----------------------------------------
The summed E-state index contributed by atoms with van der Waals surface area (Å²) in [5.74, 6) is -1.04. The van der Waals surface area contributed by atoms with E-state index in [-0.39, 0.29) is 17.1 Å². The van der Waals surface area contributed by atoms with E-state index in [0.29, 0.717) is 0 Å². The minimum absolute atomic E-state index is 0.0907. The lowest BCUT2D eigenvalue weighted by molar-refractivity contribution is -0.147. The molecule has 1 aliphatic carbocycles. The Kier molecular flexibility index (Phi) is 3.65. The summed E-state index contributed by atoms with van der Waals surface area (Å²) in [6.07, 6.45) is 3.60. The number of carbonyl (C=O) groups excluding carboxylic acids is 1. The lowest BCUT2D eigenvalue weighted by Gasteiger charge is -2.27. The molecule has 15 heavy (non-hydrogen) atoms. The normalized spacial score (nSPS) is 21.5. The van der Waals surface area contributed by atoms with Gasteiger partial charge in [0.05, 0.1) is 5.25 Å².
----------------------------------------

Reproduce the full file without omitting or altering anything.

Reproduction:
The summed E-state index contributed by atoms with van der Waals surface area (Å²) in [5.74, 6) is -1.04. The van der Waals surface area contributed by atoms with E-state index in [-0.39, 0.29) is 17.1 Å². The van der Waals surface area contributed by atoms with E-state index in [0.29, 0.717) is 0 Å². The minimum absolute atomic E-state index is 0.0907. The lowest BCUT2D eigenvalue weighted by molar-refractivity contribution is -0.147. The molecule has 1 aliphatic carbocycles. The Kier molecular flexibility index (Phi) is 3.65. The summed E-state index contributed by atoms with van der Waals surface area (Å²) in [6.07, 6.45) is 3.60. The number of carbonyl (C=O) groups excluding carboxylic acids is 1. The lowest BCUT2D eigenvalue weighted by Gasteiger charge is -2.27. The molecule has 15 heavy (non-hydrogen) atoms. The normalized spacial score (nSPS) is 21.5. The van der Waals surface area contributed by atoms with Gasteiger partial charge in [0.05, 0.1) is 5.25 Å².